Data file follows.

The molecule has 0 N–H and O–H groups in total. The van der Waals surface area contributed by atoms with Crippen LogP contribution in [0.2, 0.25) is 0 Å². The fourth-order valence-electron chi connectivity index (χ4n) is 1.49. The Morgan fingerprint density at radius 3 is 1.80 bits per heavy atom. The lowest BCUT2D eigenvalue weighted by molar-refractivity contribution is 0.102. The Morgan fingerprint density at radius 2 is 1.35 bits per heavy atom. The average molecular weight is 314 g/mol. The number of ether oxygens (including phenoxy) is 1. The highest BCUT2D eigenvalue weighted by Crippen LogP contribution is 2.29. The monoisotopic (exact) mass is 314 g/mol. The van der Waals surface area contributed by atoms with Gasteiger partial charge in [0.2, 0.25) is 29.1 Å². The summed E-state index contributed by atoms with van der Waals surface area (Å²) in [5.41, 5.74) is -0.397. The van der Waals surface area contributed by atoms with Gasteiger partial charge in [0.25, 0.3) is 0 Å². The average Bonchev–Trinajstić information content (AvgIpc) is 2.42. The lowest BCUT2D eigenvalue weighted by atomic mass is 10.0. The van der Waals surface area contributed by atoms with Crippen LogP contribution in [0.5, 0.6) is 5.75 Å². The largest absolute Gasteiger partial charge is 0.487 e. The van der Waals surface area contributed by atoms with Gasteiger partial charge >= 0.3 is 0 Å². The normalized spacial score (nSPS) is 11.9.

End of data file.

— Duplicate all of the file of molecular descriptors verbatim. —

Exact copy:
The molecule has 0 N–H and O–H groups in total. The van der Waals surface area contributed by atoms with Crippen LogP contribution in [0.2, 0.25) is 0 Å². The fourth-order valence-electron chi connectivity index (χ4n) is 1.49. The Morgan fingerprint density at radius 3 is 1.80 bits per heavy atom. The lowest BCUT2D eigenvalue weighted by molar-refractivity contribution is 0.102. The Morgan fingerprint density at radius 2 is 1.35 bits per heavy atom. The average molecular weight is 314 g/mol. The number of ether oxygens (including phenoxy) is 1. The highest BCUT2D eigenvalue weighted by Crippen LogP contribution is 2.29. The monoisotopic (exact) mass is 314 g/mol. The van der Waals surface area contributed by atoms with Gasteiger partial charge in [0.2, 0.25) is 29.1 Å². The summed E-state index contributed by atoms with van der Waals surface area (Å²) in [5.41, 5.74) is -0.397. The van der Waals surface area contributed by atoms with Gasteiger partial charge in [0.25, 0.3) is 0 Å². The average Bonchev–Trinajstić information content (AvgIpc) is 2.42. The lowest BCUT2D eigenvalue weighted by atomic mass is 10.0. The van der Waals surface area contributed by atoms with Crippen LogP contribution in [0.5, 0.6) is 5.75 Å². The largest absolute Gasteiger partial charge is 0.487 e. The van der Waals surface area contributed by atoms with Gasteiger partial charge >= 0.3 is 0 Å². The normalized spacial score (nSPS) is 11.9.